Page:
Nov 26, 2021

Could aged care workers be fired for their beliefs under proposed new religious discrimination laws?

Religious discrimination laws aged care

The prime minister has introduced new religious discrimination laws into parliament, meaning that if the laws are passed, religious organisations will be allowed to give preference to the employment of people of the same faith.

In introducing the bill, Scott Morrison said the legislation, which has been significantly watered down from its original draft, will bring “clarity” and “confidence” that “Australians of faith will be protected from discrimination”.

Striking a balance between religious protection and freedom has been complex for the government, and has opened up debate about a raft of related issues. Some have even questioned if the bill is necessary at all, given there are laws prohibiting religious discrimination in every state and territory except NSW and South Australia.

But there are no standalone federal laws to protect people of religion or faith against discimination, despite the fact there is specific legislation to prohibit discrimination based on age (in the Age Discrimination Act 2004), disability (in the Disability Discrimination Act 1992) and sex (the Sex Discrimination Act 1984).

The proposed law will “fix” this situation, Morrison said, describing the bill as “sensible and balanced”.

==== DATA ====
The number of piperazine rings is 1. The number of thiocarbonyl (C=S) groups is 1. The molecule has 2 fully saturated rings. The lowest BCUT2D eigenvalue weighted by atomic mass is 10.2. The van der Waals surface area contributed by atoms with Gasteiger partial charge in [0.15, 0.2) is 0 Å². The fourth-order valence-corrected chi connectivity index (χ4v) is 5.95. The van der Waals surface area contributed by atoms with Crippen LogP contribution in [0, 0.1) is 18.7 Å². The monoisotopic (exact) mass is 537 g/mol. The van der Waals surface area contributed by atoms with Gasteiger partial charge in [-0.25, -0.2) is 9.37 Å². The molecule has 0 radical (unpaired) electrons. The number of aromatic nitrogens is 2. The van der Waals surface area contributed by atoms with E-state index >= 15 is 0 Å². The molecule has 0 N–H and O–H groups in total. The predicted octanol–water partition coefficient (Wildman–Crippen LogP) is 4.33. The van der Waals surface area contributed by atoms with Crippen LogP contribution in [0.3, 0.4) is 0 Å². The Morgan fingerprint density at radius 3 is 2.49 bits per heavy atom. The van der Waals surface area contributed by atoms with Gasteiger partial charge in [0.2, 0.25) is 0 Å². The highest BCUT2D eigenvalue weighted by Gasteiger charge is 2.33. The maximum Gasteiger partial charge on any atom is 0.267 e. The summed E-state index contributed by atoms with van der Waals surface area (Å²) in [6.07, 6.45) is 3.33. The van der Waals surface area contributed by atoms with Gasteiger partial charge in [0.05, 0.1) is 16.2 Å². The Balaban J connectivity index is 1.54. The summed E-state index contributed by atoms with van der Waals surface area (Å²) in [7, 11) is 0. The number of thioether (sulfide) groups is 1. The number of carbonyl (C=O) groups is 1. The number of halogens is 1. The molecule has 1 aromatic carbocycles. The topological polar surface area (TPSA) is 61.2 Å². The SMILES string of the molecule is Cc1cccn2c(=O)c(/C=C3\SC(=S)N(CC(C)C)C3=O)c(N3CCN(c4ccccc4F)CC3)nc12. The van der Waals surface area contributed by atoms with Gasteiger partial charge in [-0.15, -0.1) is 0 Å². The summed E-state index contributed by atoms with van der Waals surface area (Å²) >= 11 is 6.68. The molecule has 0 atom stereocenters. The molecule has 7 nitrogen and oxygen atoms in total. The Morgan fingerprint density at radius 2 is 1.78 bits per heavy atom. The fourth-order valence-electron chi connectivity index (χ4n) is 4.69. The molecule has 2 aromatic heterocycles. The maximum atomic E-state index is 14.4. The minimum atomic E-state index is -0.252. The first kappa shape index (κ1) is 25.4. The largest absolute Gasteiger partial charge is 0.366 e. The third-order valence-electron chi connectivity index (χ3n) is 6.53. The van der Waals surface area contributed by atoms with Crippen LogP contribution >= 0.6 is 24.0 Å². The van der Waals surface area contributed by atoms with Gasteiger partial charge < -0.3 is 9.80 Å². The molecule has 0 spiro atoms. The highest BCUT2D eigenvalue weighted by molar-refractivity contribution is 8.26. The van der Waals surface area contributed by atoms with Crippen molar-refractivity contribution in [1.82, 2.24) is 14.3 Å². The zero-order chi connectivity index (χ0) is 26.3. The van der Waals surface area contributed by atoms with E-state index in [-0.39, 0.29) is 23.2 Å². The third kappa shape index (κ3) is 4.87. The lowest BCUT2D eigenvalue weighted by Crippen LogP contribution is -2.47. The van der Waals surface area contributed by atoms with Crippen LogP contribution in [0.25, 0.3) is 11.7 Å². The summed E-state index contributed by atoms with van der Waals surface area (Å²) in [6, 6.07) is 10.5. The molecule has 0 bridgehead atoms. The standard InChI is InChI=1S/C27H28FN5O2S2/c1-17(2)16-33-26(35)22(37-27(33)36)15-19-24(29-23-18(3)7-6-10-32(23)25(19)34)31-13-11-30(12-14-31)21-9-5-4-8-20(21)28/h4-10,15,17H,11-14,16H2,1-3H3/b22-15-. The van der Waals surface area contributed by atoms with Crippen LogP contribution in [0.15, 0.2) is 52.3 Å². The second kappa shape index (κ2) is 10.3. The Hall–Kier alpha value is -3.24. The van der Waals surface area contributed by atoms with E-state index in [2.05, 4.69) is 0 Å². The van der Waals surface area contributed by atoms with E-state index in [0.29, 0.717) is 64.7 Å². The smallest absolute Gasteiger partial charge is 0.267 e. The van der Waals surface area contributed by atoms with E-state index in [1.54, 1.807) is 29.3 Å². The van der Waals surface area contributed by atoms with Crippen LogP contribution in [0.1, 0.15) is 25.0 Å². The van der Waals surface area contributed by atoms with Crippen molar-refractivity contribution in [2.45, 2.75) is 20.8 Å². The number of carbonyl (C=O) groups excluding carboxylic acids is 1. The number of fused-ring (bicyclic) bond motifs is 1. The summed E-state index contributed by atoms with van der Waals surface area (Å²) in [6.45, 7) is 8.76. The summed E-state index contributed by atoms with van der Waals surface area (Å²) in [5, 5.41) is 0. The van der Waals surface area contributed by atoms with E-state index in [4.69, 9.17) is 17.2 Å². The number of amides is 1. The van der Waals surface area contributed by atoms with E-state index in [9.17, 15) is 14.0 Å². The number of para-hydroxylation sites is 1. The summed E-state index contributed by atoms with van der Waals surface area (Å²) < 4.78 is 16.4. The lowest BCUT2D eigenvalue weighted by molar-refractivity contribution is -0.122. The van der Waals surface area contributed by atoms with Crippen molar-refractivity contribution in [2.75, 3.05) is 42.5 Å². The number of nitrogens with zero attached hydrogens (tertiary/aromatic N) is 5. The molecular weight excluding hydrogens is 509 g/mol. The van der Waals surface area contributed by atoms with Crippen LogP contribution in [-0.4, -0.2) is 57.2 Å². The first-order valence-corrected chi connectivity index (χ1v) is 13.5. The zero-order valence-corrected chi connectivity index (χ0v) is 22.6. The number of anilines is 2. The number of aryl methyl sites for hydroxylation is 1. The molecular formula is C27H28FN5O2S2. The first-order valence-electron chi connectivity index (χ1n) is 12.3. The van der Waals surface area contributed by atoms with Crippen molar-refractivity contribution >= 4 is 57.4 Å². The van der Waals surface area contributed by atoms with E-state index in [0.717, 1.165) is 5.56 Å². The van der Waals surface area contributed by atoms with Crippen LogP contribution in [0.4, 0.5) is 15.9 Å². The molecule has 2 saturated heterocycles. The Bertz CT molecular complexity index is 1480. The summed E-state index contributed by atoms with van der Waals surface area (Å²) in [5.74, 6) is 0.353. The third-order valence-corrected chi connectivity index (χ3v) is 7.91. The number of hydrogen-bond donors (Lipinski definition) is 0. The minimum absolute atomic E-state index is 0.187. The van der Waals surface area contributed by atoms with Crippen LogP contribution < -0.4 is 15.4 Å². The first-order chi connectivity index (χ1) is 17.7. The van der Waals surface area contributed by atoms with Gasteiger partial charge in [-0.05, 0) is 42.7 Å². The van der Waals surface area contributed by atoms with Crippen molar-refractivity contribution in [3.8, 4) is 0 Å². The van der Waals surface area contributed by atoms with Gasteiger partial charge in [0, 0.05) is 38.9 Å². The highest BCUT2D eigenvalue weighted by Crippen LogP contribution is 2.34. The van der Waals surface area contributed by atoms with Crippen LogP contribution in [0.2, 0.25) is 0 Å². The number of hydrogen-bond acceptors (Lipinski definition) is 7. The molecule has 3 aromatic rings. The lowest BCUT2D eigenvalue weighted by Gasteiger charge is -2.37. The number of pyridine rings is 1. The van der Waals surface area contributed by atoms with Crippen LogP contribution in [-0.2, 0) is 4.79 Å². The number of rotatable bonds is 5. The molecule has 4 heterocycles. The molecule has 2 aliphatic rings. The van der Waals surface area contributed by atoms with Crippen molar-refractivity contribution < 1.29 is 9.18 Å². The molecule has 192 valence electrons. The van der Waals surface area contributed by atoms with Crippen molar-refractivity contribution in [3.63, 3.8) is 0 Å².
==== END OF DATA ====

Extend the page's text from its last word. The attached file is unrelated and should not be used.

Under the proposed law, religious organisations, such as aged care providers, will be allowed to prioritise and give preference to the employment and enrolment of people of the same faith.

For example, a Christian aged care provider will be able to have a Christian-only hiring policy.

The government’s explanatory memorandum to the laws give the example of Ali, a mathematics teacher at an Islamic school:

Ali was a Muslim who recently converted to Hinduism. The school has a policy that all teachers conform to the beliefs of Islam and do not conform to other religious beliefs. The policy is publicly available. It is on the school’s website and was given to Ali when we began working at the school.

If the school were to terminate Ali’s employment on the basis of his religious beliefs, the new law means the school’s conduct would not be unlawful.

In practice, most aged care providers do not consider religion when employing staff, particularly in the current economic environment, where there is a shortage of staff to work in aged care homes. 

But in consultations for the law, providers expressed the importance of being able to maintain religious culture through the beliefs of its staff. This proposed new law will allow providers the protection to do so.

The bill will be passed to a senate inquiry for further debate.

HelloCare contacted a number of religious aged care providers for this story, but none wished to comment.

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  1. There are already aged care providers who preferentially employ staff based on their religious beliefs or alignment with a particular religion. The selection criteria is biased towards those who identify with the religion of the organisation, and this results in the other essential elements such as skill, experience, education being of less a consideration. The outcomes are often evident in their organizational performance and compliance yet the preferential employment continues. There are also providers that demonstrate cultural bias on top of any existing religious element. I do not see the new laws protecting the religious freedoms that it espouses, but rather legitimizing and supporting biases and positive discrimination that actually already exist.

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